Australia And Solomon Islands Sign New Security Treaty

Signing of the security treaty comes soon after the end of the Australian-led Regional Assistance Mission to Solomon Islands, RAMSI

By Liam Fox

MELBOURNE, Australia (Radio Australia, August 14, 2017) – The Australian and Solomon Islands governments have signed a security treaty that paves the way for rapid Australian assistance in the event of future natural disasters or outbreaks of civil unrest.

Solomons Prime Minister Manasseh Sogavare signed the security treaty with Prime Minister Malcolm Turnbull during an official visit to Canberra.

Later, as Mr Sogavare watched proceedings in Parliament, Mr Turnbull outlined some details of the treaty.

He said it "will enable defence, civilian and civilian personnel to deploy operationally in emergency situations to provide security or humanitarian assistance at the Solomon Islands Government's request".

The signing of the security treaty comes soon after the end of the Australian-led Regional Assistance Mission to Solomon Islands, RAMSI.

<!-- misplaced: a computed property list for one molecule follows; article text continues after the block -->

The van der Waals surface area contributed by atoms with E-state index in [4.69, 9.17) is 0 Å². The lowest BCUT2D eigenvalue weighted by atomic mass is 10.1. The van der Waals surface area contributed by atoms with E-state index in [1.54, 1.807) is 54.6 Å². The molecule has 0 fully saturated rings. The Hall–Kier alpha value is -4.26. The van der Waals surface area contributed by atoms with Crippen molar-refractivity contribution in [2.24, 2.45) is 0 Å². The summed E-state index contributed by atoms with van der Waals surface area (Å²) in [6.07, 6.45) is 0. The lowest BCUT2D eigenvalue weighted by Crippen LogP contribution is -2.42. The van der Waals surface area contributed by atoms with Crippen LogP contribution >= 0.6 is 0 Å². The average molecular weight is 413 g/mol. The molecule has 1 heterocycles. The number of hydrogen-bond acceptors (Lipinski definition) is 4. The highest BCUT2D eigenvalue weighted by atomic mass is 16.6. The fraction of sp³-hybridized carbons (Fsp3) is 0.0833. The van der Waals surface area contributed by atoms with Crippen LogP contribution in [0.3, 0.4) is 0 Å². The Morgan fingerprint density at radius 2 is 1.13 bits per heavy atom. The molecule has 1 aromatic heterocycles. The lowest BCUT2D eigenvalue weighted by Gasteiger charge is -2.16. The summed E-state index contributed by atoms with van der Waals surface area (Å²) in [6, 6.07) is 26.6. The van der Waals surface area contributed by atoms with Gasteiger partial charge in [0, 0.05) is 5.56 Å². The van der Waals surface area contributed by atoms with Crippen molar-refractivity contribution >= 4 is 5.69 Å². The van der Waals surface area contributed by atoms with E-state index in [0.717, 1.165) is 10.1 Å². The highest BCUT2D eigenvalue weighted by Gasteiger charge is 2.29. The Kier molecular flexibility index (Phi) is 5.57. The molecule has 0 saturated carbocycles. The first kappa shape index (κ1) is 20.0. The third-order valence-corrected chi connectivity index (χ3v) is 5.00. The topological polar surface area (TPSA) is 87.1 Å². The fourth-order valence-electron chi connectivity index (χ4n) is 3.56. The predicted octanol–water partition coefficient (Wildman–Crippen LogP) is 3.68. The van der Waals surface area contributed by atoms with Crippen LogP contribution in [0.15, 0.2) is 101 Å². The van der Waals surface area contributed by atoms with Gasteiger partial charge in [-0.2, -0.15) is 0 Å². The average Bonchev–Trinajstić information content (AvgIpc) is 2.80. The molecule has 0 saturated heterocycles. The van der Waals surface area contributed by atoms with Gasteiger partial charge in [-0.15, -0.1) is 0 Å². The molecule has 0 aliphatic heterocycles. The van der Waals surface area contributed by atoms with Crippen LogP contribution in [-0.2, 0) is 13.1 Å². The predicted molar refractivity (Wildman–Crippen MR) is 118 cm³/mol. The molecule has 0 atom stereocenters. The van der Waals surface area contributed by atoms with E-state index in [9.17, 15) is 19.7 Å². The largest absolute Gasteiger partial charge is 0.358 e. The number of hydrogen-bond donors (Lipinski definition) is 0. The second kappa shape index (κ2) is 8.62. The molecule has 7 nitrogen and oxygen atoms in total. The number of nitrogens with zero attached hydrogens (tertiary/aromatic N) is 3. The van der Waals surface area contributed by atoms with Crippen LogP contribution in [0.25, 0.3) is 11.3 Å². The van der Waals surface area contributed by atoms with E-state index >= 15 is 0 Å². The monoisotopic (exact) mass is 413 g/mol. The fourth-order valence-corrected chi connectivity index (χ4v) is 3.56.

RAMSI finished at the end of June after a 14-year, $3 billion effort to rebuild the country after an outbreak of ethnic violence in the late 1990s caused a breakdown in law and order.

Mr Turnbull told Parliament RAMSI was a success.

"In 2017 we see a very different Solomon Islands," he said.

"It enjoys what is by global standards a very low crime rate, it has a high quality police force, Solomon Islands markets are bustling, children are back at school, medicines are available."

While most Solomon Islanders agree RAMSI was a success, many are also nervous about their country's future.

In June, some of them told the ABC they believed the ethnic tension that led to violence in the past could easily resurface, and they doubted the local police force could maintain peace and stability.

The new security treaty is one of a number of measures aimed at assuring the Solomon Islands Government and its people that while RAMSI has ended Australian assistance will continue.

Mr Turnbull said the Australian Government was providing a package of post-RAMSI assistance to help maintain security and stability worth $141 million over four years.

Radio Australia
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